The Covid-19 death toll rose by 891 according to the RKI, bringing the overall total of deaths to 41,577.
Europe’s largest economy aims to be able to limit the spread of the virus until enough of its population has been vaccinated to achieve herd immunity.
But so far, only 688,782 people have received the vaccine in Germany, less than one per cent of its population.
The premier of the southern state of Bavaria, Markus Soeder, called for a discussion on introducing obligatory vaccinations for nursing home staff as many of those working in homes did not plan to get jabs against COVID-19.
Coffins stored in hallways of crematorium in Meissen, Germany, after surge in Covid deaths
The crematorium would typically have 70 to 100 caskets on site at this time of year but now has 300 bodies waiting to be cremated and more brought in to the crematorium every day
Caskets labelled with the word ‘Covid’ are stacked with others in the memorial hall in Meissen
It comes as a surge in the number of coronavirus deaths in eastern Germany has seen caskets stacked three high in the Meissen crematorium’s memorial hall.
Many of the coffins, which are piled up in empty offices and stored in hallways, are sealed with plastic wrapping, others are labelled ‘infection risk,’ ‘urgent’ or simply ‘COVID.’
Crematorium manager Joerg Schaldach said: ‘The situation is a little bit tense for us at the moment.
Joerg Schaldach, manager of the Meissen crematorium
‘It’s normal for more people to die in winter than in summer. That’s always been the case.’
The crematorium would typically have 70 to 100 caskets on site at this time of year, when the flu season takes its toll on the elderly.
Now he has 300 bodies waiting to be cremated and each day dozens more are delivered to the modernist building on a hill overlooking Meissen, an ancient town better known for its delicate porcelain and impressive Gothic castle.
On Monday, Meissen county once again took the unwanted lead in Germany’s COVID-19 tables, with an infection rate three times the national average.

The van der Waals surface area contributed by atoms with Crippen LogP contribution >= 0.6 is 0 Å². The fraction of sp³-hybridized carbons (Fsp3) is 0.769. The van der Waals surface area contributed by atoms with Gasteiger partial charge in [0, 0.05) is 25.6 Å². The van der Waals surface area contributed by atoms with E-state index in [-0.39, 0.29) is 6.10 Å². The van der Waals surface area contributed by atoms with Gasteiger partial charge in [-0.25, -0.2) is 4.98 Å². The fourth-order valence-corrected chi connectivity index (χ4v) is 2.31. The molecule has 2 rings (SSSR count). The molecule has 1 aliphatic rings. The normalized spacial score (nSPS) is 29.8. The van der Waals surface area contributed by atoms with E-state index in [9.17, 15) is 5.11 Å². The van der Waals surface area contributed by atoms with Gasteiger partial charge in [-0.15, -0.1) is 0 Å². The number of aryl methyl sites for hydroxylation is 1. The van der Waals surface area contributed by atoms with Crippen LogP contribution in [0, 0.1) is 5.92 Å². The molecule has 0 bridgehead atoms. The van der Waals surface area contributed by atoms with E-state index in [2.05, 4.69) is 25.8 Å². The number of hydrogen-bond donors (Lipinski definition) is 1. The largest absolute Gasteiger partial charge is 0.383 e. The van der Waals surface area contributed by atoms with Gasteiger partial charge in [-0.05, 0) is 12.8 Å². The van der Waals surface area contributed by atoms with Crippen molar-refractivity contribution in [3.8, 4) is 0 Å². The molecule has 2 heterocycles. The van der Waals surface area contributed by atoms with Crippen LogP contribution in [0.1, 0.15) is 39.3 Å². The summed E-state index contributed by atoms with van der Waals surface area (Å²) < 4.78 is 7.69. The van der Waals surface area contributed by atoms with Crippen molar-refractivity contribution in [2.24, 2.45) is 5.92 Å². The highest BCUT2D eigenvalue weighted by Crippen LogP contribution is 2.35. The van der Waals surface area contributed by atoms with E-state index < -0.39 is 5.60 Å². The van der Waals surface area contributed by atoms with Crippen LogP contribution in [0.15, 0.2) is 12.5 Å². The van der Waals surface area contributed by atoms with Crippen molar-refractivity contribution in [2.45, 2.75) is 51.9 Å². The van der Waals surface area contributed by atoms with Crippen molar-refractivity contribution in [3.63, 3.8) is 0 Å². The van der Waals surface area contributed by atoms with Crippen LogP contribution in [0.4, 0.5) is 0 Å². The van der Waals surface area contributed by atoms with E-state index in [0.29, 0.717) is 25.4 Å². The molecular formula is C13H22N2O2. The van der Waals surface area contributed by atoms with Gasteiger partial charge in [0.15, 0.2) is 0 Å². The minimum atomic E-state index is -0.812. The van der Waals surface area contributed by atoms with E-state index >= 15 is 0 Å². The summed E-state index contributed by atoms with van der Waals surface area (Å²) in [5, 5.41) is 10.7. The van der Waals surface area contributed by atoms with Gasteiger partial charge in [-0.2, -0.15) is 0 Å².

The state of Saxony, where Meissen is located, includes six of the 10 worst-hit counties in Germany.
Schaldach says the crematorium is doing its best to keep up with demand, firing up the twin furnaces every 45 minutes and managing 60 cremations a day.
‘The ashes still end up in the right urn,’ he said.
Some have linked Saxony’s high infection rate to wider anti-government sentiment in a state where over a quarter voted for the far-right Alternative for Germany party at the last national election.
Joerg Schaldach, manager of the crematorium, says it is doing its best to keep up with demand, firing up the twin furnaces every 45 minutes and managing 60 cremations a day
Its lawmakers have objected to the need to wear masks, limits on people gathering and the closure of stores. A few have even denied the existence of a pandemic outright.
Other commentators have noted the state’s large number of elderly and its reliance on nursing home workers from the neighbouring Czech Republic, where COVID-19 infections are even higher.
Officials in Meissen, including the head of the county administration, the local doctors association and the lawmaker representing the region in parliament, an ally of Chancellor Angela Merkel, all declined to be interviewed about the situation.